The SEC filed a complaint against the Debtor and two other individuals in 2005 alleging they had engaged in a $60 million Ponzi scheme, specifically alleging that the Debtor unlawfully sold unregistered securities, was not registered as a broker-dealer when selling certain billboards, and failed to disclose material information to investors. In 2006, the Debtor and the SEC filed a consent judgment wherein the Debtor agreed to, among other terms, disgorge nearly $2 million. In 2008, the district court imposed a $5,000 civil penalty against the Debtor as his “violations were not particularly reprehensible or egregious.”
After filing bankruptcy, the Debtor brought an adversary proceeding seeking a determination that the $2 million was dischargeable, as he had neither admitted nor denied the allegations of fraud made by the SEC. The Debtor further argued that $5,000 civil penalty was dischargeable as the District Court, having already certified the settlement with the SEC as final, lacked jurisdiction to enter the later judgment.
11 U.S.C. § 523(a)(19) was intended to “amend the Bankruptcy Code to make judgments and settlements based upon securities law violations non-dischargeable, protecting victims’ ability to
recover their losses.” 148 Cong. Rec. S1787 (daily ed. March 12, 2002) (statement of Sen. Leahy). This notwithstanding, the general rule is that “[d]ue to the fresh start objectives of bankruptcy, any doubt as to an exception to discharge is to be resolved in the debtor’s favor. New Neighborhoods, Inc. v. West Virginia Workers’ Comp. Fund, 886 F.2d 714, 719 (4th Cir. 1989). Accordingly, the Debtor, having previously neither admitted nor denied the allegations of fraud in the settlement, had stated a plausible claim for dischargablity and the 12(b)(6) motion of the SEC was denied.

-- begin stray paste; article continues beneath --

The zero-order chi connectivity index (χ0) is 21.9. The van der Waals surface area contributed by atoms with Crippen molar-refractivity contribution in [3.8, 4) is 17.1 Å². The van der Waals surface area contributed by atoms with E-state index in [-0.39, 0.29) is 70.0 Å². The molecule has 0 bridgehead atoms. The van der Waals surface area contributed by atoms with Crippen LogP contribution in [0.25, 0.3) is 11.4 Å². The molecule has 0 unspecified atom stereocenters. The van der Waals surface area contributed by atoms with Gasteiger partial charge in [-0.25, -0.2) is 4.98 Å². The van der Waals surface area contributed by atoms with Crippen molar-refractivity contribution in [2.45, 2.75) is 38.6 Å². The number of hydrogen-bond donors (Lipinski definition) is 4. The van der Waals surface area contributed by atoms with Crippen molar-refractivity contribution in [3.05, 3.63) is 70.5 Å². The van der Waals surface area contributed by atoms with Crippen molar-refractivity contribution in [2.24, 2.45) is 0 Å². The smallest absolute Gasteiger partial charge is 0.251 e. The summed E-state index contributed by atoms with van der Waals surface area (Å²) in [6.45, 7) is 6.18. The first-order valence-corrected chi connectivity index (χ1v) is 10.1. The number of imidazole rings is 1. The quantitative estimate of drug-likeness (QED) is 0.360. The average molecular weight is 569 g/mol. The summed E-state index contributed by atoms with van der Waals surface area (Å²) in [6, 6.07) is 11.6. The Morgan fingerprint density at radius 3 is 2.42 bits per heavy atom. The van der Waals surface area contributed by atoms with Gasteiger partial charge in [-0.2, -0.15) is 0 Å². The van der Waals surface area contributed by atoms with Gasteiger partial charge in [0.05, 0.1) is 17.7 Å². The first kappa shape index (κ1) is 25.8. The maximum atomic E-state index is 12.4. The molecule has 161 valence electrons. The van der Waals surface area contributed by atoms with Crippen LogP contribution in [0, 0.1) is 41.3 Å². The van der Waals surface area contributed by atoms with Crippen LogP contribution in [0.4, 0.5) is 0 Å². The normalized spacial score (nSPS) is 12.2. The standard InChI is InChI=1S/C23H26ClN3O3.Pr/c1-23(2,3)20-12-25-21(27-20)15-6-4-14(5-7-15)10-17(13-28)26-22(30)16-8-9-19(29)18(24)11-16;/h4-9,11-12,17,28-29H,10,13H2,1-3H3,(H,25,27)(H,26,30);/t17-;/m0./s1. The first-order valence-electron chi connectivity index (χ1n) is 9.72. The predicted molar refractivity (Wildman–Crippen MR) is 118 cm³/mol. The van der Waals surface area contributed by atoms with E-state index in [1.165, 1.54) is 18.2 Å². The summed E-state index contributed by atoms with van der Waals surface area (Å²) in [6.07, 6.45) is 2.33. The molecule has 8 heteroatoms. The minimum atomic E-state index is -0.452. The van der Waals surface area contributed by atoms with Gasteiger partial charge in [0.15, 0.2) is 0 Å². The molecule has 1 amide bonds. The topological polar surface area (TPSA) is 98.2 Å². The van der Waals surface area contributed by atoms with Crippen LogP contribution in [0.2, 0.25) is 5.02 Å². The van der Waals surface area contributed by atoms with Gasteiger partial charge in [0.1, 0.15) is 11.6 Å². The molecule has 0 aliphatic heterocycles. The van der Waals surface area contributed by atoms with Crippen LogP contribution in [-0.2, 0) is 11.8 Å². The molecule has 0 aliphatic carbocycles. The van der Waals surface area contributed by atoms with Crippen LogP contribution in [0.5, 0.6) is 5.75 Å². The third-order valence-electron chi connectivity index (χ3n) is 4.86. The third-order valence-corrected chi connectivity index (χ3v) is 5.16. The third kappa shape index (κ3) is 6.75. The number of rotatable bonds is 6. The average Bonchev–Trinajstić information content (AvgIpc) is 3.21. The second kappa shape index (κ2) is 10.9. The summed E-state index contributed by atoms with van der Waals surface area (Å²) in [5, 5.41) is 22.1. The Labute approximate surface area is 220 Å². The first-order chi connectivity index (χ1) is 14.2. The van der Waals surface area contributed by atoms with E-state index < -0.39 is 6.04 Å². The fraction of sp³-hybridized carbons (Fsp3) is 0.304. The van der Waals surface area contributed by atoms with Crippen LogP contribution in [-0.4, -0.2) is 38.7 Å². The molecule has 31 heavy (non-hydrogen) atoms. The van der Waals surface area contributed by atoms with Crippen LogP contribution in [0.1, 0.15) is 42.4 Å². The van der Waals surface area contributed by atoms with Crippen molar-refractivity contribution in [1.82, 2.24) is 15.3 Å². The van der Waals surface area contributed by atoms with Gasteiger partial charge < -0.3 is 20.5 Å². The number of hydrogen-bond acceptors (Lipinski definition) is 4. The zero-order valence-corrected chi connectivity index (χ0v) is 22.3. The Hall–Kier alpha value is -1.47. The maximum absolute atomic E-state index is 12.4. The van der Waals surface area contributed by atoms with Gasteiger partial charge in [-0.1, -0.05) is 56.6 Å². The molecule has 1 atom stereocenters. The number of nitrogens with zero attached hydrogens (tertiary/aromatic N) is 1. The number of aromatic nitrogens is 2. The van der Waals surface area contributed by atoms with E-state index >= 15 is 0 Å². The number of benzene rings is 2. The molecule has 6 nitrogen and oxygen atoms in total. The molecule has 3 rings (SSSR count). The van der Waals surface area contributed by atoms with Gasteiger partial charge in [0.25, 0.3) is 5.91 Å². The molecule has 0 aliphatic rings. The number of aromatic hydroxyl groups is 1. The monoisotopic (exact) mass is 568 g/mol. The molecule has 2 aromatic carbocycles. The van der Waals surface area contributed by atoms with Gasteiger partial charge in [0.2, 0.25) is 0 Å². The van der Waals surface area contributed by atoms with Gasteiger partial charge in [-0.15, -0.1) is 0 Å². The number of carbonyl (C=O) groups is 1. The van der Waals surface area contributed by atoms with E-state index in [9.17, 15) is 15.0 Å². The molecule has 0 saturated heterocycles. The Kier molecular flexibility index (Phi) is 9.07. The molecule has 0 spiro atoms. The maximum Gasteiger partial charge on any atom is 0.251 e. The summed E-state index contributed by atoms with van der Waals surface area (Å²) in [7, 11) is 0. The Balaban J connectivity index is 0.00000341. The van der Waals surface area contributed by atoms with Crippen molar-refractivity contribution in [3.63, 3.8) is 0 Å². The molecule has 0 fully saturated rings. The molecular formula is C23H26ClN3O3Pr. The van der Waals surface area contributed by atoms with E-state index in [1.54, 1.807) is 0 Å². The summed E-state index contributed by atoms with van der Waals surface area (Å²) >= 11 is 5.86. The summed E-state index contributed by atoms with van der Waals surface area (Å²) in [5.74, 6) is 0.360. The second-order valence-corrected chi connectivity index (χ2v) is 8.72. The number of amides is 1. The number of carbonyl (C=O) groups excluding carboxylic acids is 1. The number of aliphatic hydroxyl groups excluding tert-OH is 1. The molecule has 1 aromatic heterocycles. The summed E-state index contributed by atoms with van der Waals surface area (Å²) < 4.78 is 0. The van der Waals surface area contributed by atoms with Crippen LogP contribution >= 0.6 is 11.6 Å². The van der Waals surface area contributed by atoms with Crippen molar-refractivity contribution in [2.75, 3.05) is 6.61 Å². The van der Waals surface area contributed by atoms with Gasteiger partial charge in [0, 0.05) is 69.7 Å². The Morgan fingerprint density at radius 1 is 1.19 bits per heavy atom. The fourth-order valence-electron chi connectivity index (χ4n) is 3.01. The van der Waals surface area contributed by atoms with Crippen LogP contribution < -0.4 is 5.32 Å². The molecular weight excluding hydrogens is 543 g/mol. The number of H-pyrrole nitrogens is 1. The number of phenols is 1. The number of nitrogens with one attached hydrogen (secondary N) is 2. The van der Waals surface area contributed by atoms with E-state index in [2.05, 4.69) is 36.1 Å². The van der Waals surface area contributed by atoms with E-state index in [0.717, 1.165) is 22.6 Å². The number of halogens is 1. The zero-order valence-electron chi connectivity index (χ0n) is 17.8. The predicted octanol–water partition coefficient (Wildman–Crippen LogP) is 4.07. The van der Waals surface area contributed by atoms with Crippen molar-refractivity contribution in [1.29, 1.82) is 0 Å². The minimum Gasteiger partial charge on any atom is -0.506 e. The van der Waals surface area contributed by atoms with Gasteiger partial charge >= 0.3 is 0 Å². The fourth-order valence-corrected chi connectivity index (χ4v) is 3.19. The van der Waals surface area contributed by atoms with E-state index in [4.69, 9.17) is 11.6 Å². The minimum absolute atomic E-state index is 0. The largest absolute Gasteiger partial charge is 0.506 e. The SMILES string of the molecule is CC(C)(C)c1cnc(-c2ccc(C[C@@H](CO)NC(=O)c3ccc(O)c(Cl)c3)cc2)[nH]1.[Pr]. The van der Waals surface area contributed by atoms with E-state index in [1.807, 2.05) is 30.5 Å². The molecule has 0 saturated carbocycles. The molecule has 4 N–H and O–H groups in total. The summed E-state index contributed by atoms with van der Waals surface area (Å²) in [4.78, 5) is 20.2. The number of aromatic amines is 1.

As to the $5,000 civil penalty, however, the bankruptcy court found that it was improper for it to question the jurisdiction of the district court more than four years after the entry of the judgment, so this portion of the debt was non-dischargeable.
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